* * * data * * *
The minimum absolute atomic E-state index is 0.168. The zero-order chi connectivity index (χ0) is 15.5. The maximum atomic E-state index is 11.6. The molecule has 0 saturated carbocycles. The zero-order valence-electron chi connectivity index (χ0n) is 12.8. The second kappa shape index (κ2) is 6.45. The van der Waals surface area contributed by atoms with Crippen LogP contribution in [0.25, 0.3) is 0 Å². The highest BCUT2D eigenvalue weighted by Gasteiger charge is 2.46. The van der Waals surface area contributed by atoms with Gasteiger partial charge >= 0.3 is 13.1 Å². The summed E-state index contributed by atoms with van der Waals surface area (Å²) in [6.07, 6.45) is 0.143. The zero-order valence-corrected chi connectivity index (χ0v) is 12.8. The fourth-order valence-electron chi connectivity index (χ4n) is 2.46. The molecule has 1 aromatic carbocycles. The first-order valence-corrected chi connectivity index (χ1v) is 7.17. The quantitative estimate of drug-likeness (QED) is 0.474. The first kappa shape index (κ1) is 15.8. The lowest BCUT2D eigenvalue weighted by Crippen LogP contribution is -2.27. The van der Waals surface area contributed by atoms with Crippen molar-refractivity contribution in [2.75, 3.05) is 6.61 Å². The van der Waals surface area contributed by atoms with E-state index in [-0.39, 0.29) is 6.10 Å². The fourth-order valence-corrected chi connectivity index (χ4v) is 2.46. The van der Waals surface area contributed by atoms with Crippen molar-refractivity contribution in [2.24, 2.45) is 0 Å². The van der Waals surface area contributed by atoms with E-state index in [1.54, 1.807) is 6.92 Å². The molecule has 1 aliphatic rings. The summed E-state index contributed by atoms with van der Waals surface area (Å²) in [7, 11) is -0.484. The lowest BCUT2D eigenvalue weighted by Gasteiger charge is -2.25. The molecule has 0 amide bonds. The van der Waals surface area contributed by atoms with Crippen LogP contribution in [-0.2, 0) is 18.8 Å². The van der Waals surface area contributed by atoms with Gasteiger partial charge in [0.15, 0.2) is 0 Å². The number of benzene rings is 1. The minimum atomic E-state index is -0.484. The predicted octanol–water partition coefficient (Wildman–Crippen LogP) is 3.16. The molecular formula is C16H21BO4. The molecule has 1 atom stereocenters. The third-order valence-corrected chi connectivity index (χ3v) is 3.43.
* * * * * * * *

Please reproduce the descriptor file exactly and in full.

The minimum absolute atomic E-state index is 0.168. The zero-order chi connectivity index (χ0) is 15.5. The maximum atomic E-state index is 11.6. The molecule has 0 saturated carbocycles. The zero-order valence-electron chi connectivity index (χ0n) is 12.8. The second kappa shape index (κ2) is 6.45. The van der Waals surface area contributed by atoms with Crippen LogP contribution in [0.25, 0.3) is 0 Å². The highest BCUT2D eigenvalue weighted by Gasteiger charge is 2.46. The van der Waals surface area contributed by atoms with Gasteiger partial charge >= 0.3 is 13.1 Å². The summed E-state index contributed by atoms with van der Waals surface area (Å²) in [6.07, 6.45) is 0.143. The zero-order valence-corrected chi connectivity index (χ0v) is 12.8. The fourth-order valence-electron chi connectivity index (χ4n) is 2.46. The molecule has 1 aromatic carbocycles. The first-order valence-corrected chi connectivity index (χ1v) is 7.17. The quantitative estimate of drug-likeness (QED) is 0.474. The first kappa shape index (κ1) is 15.8. The lowest BCUT2D eigenvalue weighted by Crippen LogP contribution is -2.27. The van der Waals surface area contributed by atoms with Crippen molar-refractivity contribution in [2.75, 3.05) is 6.61 Å². The van der Waals surface area contributed by atoms with E-state index in [-0.39, 0.29) is 6.10 Å². The fourth-order valence-corrected chi connectivity index (χ4v) is 2.46. The van der Waals surface area contributed by atoms with Crippen molar-refractivity contribution in [2.24, 2.45) is 0 Å². The van der Waals surface area contributed by atoms with E-state index in [1.54, 1.807) is 6.92 Å². The molecule has 1 aliphatic rings. The summed E-state index contributed by atoms with van der Waals surface area (Å²) in [7, 11) is -0.484. The lowest BCUT2D eigenvalue weighted by Gasteiger charge is -2.25. The molecule has 0 amide bonds. The van der Waals surface area contributed by atoms with Crippen LogP contribution in [-0.2, 0) is 18.8 Å². The van der Waals surface area contributed by atoms with Gasteiger partial charge in [0.15, 0.2) is 0 Å². The number of benzene rings is 1. The minimum atomic E-state index is -0.484. The predicted octanol–water partition coefficient (Wildman–Crippen LogP) is 3.16. The molecular formula is C16H21BO4. The molecule has 1 atom stereocenters. The third-order valence-corrected chi connectivity index (χ3v) is 3.43.